Update for Photosynthesis RIDES users

We have identified an error in the Photosynthesis RIDES macro, which is used to process the data from the Photosynthesis RIDES protocol. If you were using this protocol you may have noticed that your NPQt values were a bit higher than expected, or your PhiNO values were a bit lower than expected. This was due to an error in how we determined Foprime, which is key in calculating these parameters.

The good news is that the PhotosynQ platform is built to allow users to correct issues like this, and apply it to data that you have already collected!

We have now changed the macro to correct the error. So, the next time you go to one of your Photosynthesis RIDES projects, you will see the prompt below asking if you want to recalculate your parameters based on updates to the macro. If you choose yes, the updates will be applied to your data. If you choose no, your data will remain in its present form.project updates

User Page | PhotosynQ Website

User Page | Website Update

We are working on making your user page the central hub for all the information regarding your work with PhotosynQ.

We have found that one of the most useful features for any PhotosynQ project is the Dashboard, which allows you to quickly view important project results on one page.

We are currently using the same approach to allow users to have a personal dashboard that makes all of their PhotosynQ information (e.g. projects, protocols, macro’s etc) available in one place.

If you haven’t visited your user page recently, you should try it now, we think you’ll be pleasantly surprised! To get there, click on your name in the top right hand corner of the PhotosynQ webpage, this leads to your user page.

Over the past couple of months we have made a number of changes to this page that should really help you navigate through your PhotosynQ projects and collaborations.

user page image

Recent Activity

This change has been around for a while, but if you haven’t been checking in you may have missed it. We have now added your most recent projects, collaborations and comments to your user homepage. This should help you navigate quickly to your most active projects, instead of always going through the PhotosynQ search bar.

Side Menu

The side menu now contains a link to the instrument page (see below), your invitations, and the last two updates posted on PhotosynQ.

About – Contributions

We replaced the bar chart showing your contributions over the past year and doughnut chart with a calendar histogram. This view will provide more details about when and how many contributions you made over the last year.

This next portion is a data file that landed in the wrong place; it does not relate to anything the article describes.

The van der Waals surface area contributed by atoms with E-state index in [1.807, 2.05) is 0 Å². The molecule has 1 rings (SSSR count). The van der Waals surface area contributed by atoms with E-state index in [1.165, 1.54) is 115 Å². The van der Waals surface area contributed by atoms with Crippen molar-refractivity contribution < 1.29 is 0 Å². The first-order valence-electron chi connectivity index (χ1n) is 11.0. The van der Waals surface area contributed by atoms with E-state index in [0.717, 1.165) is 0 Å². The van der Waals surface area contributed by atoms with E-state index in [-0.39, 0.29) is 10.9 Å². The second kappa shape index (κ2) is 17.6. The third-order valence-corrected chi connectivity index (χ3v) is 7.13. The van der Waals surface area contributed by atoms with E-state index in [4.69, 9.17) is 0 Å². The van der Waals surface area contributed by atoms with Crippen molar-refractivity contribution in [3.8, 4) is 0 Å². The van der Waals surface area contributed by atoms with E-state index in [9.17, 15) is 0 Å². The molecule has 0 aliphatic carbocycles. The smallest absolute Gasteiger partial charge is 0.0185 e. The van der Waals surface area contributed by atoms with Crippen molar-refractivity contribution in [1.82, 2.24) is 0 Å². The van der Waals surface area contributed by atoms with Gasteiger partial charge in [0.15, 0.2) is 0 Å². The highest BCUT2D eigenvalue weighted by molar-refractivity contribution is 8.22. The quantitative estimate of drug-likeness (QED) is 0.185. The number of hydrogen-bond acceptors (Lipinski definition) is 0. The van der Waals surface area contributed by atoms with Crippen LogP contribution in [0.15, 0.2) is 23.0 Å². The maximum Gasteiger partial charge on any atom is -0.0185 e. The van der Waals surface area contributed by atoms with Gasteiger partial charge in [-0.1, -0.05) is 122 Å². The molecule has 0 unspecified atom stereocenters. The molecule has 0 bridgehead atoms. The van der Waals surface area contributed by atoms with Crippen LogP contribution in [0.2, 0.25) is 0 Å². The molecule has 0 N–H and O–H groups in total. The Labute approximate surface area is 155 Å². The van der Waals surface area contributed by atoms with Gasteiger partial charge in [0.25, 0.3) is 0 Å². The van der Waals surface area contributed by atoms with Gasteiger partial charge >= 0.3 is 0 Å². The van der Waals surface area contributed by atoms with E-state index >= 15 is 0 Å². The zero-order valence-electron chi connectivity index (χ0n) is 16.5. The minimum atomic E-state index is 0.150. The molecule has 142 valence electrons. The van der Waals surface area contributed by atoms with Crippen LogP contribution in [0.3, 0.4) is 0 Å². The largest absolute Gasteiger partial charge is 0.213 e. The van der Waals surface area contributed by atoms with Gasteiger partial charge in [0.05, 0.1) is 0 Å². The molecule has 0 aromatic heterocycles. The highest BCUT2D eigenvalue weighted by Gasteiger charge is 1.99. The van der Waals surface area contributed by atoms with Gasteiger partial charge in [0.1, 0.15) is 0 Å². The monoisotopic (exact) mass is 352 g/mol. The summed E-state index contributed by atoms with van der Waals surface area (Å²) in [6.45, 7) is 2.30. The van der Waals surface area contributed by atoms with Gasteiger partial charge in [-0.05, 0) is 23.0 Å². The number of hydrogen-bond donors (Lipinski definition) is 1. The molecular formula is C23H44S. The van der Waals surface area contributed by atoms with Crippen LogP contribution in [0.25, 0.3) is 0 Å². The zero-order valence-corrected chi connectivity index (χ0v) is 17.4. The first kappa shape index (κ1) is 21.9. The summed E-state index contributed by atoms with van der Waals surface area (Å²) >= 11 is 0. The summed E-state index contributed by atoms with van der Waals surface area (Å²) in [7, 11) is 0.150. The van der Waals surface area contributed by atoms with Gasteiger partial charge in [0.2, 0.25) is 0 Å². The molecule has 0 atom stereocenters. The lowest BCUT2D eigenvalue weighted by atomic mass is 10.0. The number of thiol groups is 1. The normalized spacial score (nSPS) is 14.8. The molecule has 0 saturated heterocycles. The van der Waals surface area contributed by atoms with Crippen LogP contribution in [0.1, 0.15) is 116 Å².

Contributions over the last 12 months, shown as a calendar heat map.
Contributions over the last 12 months, shown as a calendar heat map.

Protocols & Macros

Do you make any of your own protocols and macros? If you do, now you can see all of your protocols and macros, sorted alphabetically and by their category, right from your user page.

Instruments

Now you can see all the instruments you have used in the past. It will show some basic information, based on the last measurement, including the firmware version, the total number of contributions (you and others, if you borrowed/lent the instrument) and the last time the instrument was seen (based on the latest submitted measurement).

Basic information panel for an instrument
Basic information panel for an instrument

If you have questions or need support, please check our forum or send us an email to support@photosynq.org.

New Data Selection & Plotting | Website Update

Data Selection & Plotting | Website Update

This is just a small update to the data viewing tool on https://photosynq.org, but we think, it will be very helpful for your data analysis.

Data Selection

Plots

With switching the plotting library to Plotly we introduced selecting a series by using the lasso tool or box selection tool to generate a new series, instead of using the filters (Goodbye Flot, Hello Plotly | Other Website Updates). Now you can also use the inverse of a selection as a new series or generate both at the same time. Just check the appropriate box in the dialog before you create a new series or download selection.

The new selection dialog allows you to not only select a range of markers as a new series, but also the inverse of your selection or even both as new series.
The new selection dialog allows you to not only select a range of markers as a new series, but also the inverse of your selection or even both as new series.

Map

Now you can also generate a new series by drawing a rectangle or a polygon around markers on the map. When viewing graphs you can use the selection tools to create new series of data selected, or the inverse.

Select a group of markers by dragging a rectangle or polygon to create a new series (buttons in the center top). Similar to the plot, the map as well allows you to use the selection, the inverse selection or both as new series.
Select a group of markers by dragging a rectangle or polygon to create a new series (buttons in the center top). Similar to the plot, the map allows you to use the selection, the inverse selection or both as new series.